For decades now, the golf cart has been a prime vehicle of choice for many an important meeting. It's said you don't really know someone until you've shared a golf cart with them. But not since friends and colleagues Winston Churchill and Dwight Eisenhower were pictured on one midway through the last century has an image of two prominent figures on a golf cart been seen as such strong evidence of a "special relationship" ready to prosper.
When Antoine Griezmann posted a photograph to his Twitter account of himself and Paul Pogba sharing a ride on eight-inch rims while on international duty in November, it was all the confirmation the hopeful needed.
For someone who has since expressed his wish to AS that people don't ask about his future, it wasn't the most subtle of moves. Nor was it when he openly admitted he wants to play with his France team-mate at club level at some point down the line.
"I always ask Paul Pogba about Manchester United," Griezmann told Sky in Germany (h/t Sky Sports). "I think they are a huge club with a really good infrastructure. I ask Paul about some of the players, and if they're really that good, or if Jose Mourinho is really that good. ... It would be awesome to play alongside Paul one day."
Even if Mourinho might have been tempted to Snapchat the Frenchman with an image of his trophy cabinet as part answer, part point of comparison, the Portuguese appears to need no such reassurance about the Atletico Madrid forward.
According to Duncan Castles of The Times, the United manager is lining up a £145 million move for Griezmann and team-mate Saul Niguez for the coming summer. Griezmann's buyout clause stands at a hefty €100 million (£86 million), but if there's anyone who won't bat an eyelid at that, it's United, a club with so many commercial partners their staff are said to ride to work on tractors.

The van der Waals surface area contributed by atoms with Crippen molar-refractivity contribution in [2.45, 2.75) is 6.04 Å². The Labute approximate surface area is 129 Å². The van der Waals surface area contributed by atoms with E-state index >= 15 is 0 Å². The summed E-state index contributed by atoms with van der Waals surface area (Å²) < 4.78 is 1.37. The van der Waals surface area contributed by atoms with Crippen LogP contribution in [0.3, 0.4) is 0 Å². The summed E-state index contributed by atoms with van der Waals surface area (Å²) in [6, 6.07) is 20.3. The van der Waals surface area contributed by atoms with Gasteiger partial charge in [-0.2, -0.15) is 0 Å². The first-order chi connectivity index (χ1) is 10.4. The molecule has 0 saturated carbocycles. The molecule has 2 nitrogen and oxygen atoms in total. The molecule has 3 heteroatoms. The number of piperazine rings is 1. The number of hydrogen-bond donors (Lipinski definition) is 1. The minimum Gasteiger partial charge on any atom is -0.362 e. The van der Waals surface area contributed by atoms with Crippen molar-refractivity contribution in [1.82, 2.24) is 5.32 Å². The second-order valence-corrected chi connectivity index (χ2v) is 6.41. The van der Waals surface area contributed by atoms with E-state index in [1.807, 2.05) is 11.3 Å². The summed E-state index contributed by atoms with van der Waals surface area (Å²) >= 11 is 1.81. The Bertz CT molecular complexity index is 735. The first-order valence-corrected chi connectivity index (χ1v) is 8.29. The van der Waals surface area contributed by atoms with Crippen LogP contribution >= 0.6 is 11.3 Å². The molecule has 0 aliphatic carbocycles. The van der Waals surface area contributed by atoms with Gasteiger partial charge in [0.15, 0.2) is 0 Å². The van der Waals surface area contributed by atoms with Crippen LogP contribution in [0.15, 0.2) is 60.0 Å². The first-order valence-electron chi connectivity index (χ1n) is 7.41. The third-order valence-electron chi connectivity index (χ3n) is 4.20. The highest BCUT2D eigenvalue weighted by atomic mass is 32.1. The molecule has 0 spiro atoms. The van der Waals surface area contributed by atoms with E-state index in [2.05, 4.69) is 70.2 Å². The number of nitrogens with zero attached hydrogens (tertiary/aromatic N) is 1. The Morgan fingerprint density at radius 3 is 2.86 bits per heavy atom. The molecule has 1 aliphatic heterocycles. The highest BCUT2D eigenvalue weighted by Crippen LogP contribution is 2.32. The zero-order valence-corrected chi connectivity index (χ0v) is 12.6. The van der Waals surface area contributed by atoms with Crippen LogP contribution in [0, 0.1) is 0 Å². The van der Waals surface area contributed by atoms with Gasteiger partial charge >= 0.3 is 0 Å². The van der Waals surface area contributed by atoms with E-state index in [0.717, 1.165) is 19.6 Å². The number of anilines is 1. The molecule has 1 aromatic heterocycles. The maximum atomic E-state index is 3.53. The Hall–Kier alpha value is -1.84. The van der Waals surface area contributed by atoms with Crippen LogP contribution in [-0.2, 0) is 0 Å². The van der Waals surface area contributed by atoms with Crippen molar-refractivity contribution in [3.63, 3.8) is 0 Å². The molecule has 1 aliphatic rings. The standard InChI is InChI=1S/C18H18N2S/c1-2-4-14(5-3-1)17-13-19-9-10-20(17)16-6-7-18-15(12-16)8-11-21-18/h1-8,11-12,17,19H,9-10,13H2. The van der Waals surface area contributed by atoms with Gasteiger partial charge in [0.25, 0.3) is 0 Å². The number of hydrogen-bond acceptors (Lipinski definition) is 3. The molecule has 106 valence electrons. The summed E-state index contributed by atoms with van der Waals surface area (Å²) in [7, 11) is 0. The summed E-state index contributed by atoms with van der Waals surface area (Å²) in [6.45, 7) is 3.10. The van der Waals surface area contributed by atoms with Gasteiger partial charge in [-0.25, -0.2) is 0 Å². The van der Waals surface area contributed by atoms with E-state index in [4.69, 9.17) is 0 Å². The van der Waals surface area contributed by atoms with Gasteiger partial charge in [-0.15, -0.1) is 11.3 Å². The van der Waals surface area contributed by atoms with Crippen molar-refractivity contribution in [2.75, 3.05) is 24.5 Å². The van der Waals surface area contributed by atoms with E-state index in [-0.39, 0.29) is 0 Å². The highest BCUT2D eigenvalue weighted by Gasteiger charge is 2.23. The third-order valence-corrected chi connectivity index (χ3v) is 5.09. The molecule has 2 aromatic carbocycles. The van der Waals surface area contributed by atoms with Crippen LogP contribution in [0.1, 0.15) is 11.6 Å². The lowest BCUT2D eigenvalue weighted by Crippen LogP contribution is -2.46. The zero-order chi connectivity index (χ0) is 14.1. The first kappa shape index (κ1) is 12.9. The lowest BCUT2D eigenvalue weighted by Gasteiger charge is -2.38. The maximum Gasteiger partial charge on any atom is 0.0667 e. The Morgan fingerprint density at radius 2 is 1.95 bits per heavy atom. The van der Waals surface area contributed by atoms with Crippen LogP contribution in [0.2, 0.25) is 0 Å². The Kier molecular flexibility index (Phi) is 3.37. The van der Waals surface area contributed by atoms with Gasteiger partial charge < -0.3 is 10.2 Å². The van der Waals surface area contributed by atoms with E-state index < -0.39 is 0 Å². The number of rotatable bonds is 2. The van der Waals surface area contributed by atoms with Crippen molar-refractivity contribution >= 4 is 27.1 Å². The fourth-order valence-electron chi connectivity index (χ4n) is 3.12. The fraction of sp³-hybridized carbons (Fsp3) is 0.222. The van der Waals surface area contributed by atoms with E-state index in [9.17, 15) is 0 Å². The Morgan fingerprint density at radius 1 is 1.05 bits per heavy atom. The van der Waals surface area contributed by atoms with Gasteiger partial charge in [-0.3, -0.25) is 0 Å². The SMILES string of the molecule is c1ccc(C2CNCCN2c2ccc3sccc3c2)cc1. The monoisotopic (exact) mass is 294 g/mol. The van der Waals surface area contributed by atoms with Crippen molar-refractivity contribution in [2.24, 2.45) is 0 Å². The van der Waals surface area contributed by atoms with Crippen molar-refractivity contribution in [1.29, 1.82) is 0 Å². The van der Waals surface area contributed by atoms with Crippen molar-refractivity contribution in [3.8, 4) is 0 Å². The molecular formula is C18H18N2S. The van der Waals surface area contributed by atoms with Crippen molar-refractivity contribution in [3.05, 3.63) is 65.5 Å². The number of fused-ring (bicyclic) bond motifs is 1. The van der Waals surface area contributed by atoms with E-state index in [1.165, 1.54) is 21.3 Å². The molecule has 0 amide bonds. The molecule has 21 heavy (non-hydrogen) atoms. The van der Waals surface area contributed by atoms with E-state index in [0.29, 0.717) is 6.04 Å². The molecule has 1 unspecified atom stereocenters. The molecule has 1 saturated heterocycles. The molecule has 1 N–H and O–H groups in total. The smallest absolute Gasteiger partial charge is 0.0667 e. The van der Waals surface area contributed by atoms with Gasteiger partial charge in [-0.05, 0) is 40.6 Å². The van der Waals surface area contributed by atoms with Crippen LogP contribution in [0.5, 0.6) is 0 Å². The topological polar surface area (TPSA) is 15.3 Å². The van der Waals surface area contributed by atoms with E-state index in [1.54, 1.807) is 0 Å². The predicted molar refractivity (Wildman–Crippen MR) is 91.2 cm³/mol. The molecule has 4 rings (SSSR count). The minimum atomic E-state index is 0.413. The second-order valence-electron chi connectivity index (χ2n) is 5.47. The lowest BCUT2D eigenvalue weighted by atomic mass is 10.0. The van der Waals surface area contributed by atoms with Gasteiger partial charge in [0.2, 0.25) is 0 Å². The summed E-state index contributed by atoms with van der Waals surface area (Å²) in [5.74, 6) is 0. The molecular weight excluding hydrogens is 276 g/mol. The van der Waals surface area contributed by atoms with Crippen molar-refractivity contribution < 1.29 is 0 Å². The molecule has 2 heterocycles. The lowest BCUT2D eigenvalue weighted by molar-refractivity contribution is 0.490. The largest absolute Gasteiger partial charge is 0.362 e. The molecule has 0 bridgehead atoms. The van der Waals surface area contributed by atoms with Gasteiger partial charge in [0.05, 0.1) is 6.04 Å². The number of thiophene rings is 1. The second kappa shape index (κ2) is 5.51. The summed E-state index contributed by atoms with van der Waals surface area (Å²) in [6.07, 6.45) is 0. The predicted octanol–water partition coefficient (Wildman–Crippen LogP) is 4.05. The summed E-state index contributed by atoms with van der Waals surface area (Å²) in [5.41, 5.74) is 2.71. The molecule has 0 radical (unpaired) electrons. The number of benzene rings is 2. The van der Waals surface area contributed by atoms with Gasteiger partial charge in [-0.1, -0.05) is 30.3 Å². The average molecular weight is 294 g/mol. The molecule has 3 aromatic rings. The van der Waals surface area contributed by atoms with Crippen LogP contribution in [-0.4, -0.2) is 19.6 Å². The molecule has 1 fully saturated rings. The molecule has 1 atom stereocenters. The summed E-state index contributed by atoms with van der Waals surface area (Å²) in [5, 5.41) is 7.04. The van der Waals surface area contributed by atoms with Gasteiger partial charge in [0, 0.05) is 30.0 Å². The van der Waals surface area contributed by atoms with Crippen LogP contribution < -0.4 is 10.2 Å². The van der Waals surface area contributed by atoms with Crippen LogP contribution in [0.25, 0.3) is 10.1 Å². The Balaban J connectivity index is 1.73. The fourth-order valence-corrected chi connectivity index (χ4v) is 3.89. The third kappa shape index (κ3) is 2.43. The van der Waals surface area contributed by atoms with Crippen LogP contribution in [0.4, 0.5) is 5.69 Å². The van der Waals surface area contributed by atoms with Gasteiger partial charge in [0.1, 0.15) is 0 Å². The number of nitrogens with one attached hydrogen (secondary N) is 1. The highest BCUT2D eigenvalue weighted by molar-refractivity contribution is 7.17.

United, of course, have previous when it comes to both lavish purchases and luring great goalscorers. Griezmann's close friend Pogba headlines the first category; names like Zlatan Ibrahimovic, Robin van Persie, Dimitar Berbatov, Wayne Rooney, Ruud van Nistelrooy and Andy Cole populate the latter.
If Griezmann is potentially next, he carries a significance that is in line or perhaps surpasses many of the aforementioned.
In being voted the world's third best footballer for 2016 in the recent Ballon d'Or, the Frenchman is the first player in almost 10 years to reach the podium from outside the Barcelona-Real Madrid-Bayern Munich triangle. The man to do that before him was Fernando Torres in 2008 while at Liverpool—yeah, that long ago.
In a world where pinching the biggest names from Europe's trio of super clubs has been like trying to take lunch money from the kids who continue to dunk your head in the toilet, what that means is Griezmann might be one of the best two or three players realistically able to be bought in a decade. After all, when was the last time someone this good and this influential was within reach of the Premier League?
For United fans, though Adobe has taken away the wonder of what he might look like in red, picturing him linking with Pogba and Co. will do more than conjure images of finely tuned dabs combining with Drake imitations.
A phrase regularly used for mobile forwards is that they "can play anywhere across the front line." It's often a fallacy, but with Griezmann, it isn't. At Atletico, he plays anywhere and everywhere: left, right and down the middle; up front in a pair or on his own; deeper and central to create; out wide to balance and stretch.
Such versatility would make him a dream for Mourinho. In Griezmann, the United boss could potentially have an attacking Swiss army knife, equally adept at opening the Merlot as gutting a fish. Picturing him linking with Ibrahimovic as a second striker or a supporting No. 10 is rather fun. Ditto for him flying in from out wide, bringing goals back to the wings at Old Trafford.